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Avon Gorge (Falkirk) facts for kids

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View of the River Avon from the Avon Aqueduct

The Avon Gorge is a small wooded gorge in Falkirk, Scotland.


An area of 19.05 hectares (47.1 acres) of the gorge is a biological Site of Special Scientific Interest; it was notified in 1986. The steep wooded banks constitute one of the few remaining ancient, semi-natural woodland sites in Falkirk District.

Plants found here which are rare in Falkirk District include alternate-leaved golden saxifrage (chrysosplenium alternifolium), moschatel (adoxa moschatellina) and hemp agrimony (eupatorium cannabinum). The site also contains pendulous sedge (carex pendula) and lily of the valley (convallaria majalis) both of which are uncommon in Scotland.

The Avon Gorge is one of the few remaining oak-dominated woodlands in the central belt of Scotland, others include the nearby Callendar wood.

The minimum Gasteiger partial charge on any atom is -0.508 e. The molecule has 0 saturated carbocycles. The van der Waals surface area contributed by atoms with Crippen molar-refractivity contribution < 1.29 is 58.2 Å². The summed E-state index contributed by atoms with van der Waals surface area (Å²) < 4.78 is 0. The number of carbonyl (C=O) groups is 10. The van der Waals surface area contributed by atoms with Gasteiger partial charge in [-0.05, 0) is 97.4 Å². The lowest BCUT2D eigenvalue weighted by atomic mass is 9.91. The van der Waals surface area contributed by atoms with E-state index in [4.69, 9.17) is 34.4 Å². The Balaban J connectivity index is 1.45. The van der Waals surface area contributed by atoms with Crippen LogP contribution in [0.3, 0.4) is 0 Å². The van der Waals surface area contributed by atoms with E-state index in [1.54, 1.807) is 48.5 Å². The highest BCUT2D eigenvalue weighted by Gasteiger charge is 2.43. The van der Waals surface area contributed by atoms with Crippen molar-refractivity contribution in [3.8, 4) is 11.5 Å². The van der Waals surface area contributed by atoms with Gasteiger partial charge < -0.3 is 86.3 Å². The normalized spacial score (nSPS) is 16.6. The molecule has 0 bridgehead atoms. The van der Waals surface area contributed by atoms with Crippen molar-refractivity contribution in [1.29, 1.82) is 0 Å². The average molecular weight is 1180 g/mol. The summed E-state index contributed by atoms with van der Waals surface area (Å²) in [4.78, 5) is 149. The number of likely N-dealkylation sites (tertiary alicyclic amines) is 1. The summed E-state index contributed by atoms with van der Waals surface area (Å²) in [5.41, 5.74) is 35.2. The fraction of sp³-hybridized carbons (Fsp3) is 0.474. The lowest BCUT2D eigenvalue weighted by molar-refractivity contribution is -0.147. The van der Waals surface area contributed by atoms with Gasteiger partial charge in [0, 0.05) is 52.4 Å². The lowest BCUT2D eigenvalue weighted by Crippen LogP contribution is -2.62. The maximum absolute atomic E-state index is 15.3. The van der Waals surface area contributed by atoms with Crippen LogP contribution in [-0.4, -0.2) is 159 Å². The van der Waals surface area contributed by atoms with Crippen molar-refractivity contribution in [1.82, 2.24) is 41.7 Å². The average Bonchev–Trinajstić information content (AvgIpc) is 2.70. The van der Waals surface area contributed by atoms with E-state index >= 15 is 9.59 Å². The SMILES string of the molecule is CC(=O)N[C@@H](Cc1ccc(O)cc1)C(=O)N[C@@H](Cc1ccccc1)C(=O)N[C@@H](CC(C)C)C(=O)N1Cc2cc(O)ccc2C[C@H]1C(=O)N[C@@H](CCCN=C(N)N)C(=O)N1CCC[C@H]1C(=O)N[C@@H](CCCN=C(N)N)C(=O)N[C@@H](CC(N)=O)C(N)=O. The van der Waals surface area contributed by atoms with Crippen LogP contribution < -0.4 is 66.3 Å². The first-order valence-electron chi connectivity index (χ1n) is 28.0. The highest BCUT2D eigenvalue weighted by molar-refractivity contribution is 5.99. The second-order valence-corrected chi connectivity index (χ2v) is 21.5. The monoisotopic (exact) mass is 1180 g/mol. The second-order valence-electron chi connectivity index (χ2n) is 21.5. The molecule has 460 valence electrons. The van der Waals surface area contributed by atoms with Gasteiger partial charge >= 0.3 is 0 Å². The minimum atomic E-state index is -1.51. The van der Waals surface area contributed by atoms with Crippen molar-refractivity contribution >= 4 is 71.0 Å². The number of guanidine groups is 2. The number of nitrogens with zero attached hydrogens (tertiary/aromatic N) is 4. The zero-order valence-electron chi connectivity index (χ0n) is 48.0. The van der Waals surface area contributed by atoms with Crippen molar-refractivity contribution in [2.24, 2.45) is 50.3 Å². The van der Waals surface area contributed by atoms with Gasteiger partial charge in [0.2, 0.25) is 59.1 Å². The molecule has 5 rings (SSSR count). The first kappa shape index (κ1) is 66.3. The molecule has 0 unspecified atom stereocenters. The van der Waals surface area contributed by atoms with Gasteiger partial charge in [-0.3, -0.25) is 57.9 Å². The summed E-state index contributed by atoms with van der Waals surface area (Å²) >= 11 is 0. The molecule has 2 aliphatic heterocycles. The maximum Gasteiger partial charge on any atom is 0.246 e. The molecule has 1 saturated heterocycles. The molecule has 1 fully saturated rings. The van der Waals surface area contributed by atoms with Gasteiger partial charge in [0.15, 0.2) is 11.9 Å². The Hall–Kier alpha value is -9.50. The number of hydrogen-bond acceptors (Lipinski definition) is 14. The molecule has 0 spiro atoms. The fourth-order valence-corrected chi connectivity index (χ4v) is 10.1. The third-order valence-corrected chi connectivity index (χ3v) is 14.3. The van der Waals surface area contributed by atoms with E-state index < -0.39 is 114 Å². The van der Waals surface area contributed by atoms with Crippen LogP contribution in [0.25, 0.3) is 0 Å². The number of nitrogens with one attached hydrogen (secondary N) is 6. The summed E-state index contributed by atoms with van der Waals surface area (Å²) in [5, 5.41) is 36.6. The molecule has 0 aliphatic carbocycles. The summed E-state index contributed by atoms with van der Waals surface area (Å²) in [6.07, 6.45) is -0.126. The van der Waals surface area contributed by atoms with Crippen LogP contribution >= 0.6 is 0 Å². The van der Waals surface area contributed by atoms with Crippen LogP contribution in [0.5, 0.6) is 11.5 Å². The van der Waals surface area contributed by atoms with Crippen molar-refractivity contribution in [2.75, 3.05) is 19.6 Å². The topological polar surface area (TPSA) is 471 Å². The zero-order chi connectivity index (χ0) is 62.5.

After defeat at the Battle of Falkirk it is reported that William Wallace took refuge in a cave in the Avon Gorge. The cave is signposted from a nearby road as 'Wallace's Cave'.


The A801 road cuts through the Avon Gorge and has a small crossing point accompanied by steep dips. This has been recognised as an accident blackspot particularly in bad weather conditions. There have been numerous calls from local politicians for upgrades to take place and for a new bridge crossing to be built over the gorge. However there have been no firm commitments from local authorities or national government for such a scheme.

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